Annie E. Burnett, Servant, Single, Female, 16, Domestic Servant, Great Barugh, Yorkshire
Emaline M. Dale, Servant, Single, Female, 14, Domestic Servant Nurse, Yorkshire
In 1897 Lucy died at the age of 42 and by the third quarter of the following year William had remarried; he married Amy Wood in Pontefract. By 1901 he had moved to The Mount along with Amy and the three youngest children. Clyve had married and moved to Great Ouseburn where he had a Chemist’s shop, but John seems to have evaded the census altogether!
1901 Census -
William Hy Laverack, Head, Married, Male, 52, Chemist & Druggist, Yorkshire,
Amy Laverack, Wife, Married, Female, 44, -
Vincent Hy Laverack, Son, Single, Male, 15, -
Percy Gordon Laverack, Son, -
Annie Monkman, Servant, Single, Female, 35, General Servant (Domestic), Yorkshire
By 1911 John had moved to Hull.
1911 Census -
Thomas William Stamp, Boarder, Single, Male, Bank Clerk, 35, Goxhill Linc
John Messina Laverock, Boarder, Single, Male, Bank Clerk, 27, Yorks Malton
Clyve had by then returned to Malton and was living on Broughton Rise with his wife and four children,and was presumably now running the Chemist’s business as William seems to have retired and taken on life as a farmer at Knapton Grange.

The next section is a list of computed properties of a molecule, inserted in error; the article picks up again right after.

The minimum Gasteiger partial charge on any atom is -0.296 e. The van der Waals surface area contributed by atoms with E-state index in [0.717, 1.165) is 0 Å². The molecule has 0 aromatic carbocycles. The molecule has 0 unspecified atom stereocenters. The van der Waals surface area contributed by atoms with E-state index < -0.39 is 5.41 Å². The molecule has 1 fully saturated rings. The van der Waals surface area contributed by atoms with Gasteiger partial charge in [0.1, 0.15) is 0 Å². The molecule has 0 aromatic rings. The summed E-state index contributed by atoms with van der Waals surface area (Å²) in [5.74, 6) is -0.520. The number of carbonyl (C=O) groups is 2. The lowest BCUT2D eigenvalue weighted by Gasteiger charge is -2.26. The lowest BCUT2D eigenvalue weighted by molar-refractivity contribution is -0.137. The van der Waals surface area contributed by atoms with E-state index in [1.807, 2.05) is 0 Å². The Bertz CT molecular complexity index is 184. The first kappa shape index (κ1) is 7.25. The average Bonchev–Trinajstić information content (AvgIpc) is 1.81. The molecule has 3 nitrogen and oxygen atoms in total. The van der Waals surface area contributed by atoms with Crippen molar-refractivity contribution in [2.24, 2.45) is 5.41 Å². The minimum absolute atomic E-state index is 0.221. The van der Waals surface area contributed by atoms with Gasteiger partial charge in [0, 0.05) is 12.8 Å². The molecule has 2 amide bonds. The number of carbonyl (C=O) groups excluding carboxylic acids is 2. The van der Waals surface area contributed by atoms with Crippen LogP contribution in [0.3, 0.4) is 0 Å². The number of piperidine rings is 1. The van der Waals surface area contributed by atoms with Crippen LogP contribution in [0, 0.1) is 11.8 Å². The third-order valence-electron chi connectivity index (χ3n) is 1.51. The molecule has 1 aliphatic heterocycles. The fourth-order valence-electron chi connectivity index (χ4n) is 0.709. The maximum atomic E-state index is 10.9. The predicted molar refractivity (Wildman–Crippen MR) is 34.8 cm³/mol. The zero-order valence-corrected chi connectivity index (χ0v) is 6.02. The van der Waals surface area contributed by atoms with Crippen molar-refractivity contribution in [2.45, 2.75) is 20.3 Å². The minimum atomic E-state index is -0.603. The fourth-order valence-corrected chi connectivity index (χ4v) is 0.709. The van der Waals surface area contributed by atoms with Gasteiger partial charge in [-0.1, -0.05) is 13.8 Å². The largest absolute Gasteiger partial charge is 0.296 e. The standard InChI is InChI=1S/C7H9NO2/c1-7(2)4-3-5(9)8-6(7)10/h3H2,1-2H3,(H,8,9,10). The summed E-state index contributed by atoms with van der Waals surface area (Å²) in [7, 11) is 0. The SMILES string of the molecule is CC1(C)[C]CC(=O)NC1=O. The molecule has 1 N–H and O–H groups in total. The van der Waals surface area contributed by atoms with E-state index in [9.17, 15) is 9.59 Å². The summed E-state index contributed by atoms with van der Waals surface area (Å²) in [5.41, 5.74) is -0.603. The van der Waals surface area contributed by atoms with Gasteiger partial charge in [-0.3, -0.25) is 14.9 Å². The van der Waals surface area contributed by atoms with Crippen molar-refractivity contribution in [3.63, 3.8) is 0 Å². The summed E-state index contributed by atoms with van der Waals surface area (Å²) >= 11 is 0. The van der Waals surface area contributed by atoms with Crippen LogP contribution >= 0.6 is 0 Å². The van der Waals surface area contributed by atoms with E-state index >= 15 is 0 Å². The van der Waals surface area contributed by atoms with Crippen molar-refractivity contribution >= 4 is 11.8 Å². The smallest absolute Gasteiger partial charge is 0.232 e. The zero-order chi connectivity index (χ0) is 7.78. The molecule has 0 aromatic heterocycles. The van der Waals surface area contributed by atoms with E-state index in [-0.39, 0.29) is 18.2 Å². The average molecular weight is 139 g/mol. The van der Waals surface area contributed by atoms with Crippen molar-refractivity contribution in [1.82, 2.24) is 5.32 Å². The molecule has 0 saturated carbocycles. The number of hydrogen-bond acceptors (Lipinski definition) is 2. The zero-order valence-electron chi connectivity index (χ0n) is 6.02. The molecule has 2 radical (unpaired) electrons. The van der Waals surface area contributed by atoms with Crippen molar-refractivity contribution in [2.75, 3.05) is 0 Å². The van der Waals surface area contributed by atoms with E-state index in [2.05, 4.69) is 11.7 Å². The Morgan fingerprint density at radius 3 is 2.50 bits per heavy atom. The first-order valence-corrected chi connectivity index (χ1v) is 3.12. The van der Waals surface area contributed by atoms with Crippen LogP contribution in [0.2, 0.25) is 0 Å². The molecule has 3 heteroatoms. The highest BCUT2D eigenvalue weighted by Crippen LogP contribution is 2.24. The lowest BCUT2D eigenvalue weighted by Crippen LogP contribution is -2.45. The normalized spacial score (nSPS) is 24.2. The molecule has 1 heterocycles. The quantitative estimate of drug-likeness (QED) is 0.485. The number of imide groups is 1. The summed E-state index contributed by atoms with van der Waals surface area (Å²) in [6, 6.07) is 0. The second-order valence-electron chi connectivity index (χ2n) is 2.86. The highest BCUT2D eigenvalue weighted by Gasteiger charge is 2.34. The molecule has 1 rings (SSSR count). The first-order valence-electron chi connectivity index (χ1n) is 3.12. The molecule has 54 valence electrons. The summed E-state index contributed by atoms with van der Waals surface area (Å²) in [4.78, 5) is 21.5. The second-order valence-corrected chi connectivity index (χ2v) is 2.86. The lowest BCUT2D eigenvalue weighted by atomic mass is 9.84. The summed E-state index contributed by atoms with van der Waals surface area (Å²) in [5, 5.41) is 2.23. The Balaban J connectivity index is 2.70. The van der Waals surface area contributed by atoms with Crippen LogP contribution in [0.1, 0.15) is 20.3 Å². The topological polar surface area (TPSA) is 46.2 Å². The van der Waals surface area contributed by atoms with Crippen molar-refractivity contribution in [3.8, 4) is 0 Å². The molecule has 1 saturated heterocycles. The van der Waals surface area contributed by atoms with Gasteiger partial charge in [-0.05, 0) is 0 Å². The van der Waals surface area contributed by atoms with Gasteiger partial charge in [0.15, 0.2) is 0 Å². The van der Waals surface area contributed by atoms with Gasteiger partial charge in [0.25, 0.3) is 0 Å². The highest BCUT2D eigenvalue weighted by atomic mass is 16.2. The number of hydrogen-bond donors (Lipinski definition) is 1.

John was working for Barclay’s Bank as a clerk when war broke out and he remained working there until he joined the 9th Battalion of the Royal Fusiliers in 1916. A register entitled “Barclay & Company Limited – Staff on Active Service” of 1917 includes, in the section for Hull local head office, the name J M Laverack, with branch given as Hull. An annotation records him as having been killed in action. The register contains no other information about him.
He seems to have left England on 10th October 1916 and finally reached his battalion on the evening of 17th as part of a draft of 29 men while the Battalion was at Camp in Bernafay Wood on the Somme in a short-
The following day the offensive resumed at 3.40 a.m. and the newly arrived men found themselves coming under shellfire at 7.00 a.m. which destroyed several of the bivouacs. The battalion provided labour for 178 Tunneling Company of the Royal Engineers, while others were deployed clearing road obstructions and burying dead horses.
The next few days were spent on the march and by 27th October they went into trenches at Agny just south of Arras. This was a largely uneventful week, though on the night of 31st October the weather broke and torrential rain caused the collapse of many of the trenches. They were relieved on 1st November and moved into Billets and dugouts in Agny, spending the next few days working on the Agny defences before returning to the sodden and collapsing trenches the next week. There was little hostile action this week beyond some gunfire and the occasional over-